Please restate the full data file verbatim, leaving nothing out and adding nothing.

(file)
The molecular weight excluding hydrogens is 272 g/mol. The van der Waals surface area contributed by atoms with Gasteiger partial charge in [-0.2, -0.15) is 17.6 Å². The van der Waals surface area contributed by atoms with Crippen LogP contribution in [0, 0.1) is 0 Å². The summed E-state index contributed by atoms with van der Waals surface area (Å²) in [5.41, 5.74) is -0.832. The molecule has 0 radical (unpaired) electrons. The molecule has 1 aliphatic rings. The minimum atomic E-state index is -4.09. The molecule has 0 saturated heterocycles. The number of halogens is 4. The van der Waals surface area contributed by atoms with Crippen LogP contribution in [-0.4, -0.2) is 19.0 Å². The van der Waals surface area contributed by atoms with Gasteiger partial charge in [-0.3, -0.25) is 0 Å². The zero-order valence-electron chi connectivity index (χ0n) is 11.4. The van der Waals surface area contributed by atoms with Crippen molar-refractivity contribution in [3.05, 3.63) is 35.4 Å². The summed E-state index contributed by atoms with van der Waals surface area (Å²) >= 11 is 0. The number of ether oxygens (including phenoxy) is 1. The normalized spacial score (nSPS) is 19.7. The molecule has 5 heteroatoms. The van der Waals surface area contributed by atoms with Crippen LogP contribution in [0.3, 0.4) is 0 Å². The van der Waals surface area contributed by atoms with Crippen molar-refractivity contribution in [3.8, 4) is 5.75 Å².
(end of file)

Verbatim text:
The molecular weight excluding hydrogens is 272 g/mol. The van der Waals surface area contributed by atoms with Gasteiger partial charge in [-0.2, -0.15) is 17.6 Å². The van der Waals surface area contributed by atoms with Crippen LogP contribution in [0, 0.1) is 0 Å². The summed E-state index contributed by atoms with van der Waals surface area (Å²) in [5.41, 5.74) is -0.832. The molecule has 0 radical (unpaired) electrons. The molecule has 1 aliphatic rings. The minimum atomic E-state index is -4.09. The molecule has 0 saturated heterocycles. The number of halogens is 4. The van der Waals surface area contributed by atoms with Crippen LogP contribution in [-0.4, -0.2) is 19.0 Å². The van der Waals surface area contributed by atoms with Gasteiger partial charge in [-0.3, -0.25) is 0 Å². The zero-order valence-electron chi connectivity index (χ0n) is 11.4. The van der Waals surface area contributed by atoms with Crippen molar-refractivity contribution in [3.05, 3.63) is 35.4 Å². The summed E-state index contributed by atoms with van der Waals surface area (Å²) >= 11 is 0. The number of ether oxygens (including phenoxy) is 1. The normalized spacial score (nSPS) is 19.7. The molecule has 5 heteroatoms. The van der Waals surface area contributed by atoms with Crippen LogP contribution in [0.3, 0.4) is 0 Å². The van der Waals surface area contributed by atoms with Crippen molar-refractivity contribution in [3.8, 4) is 5.75 Å².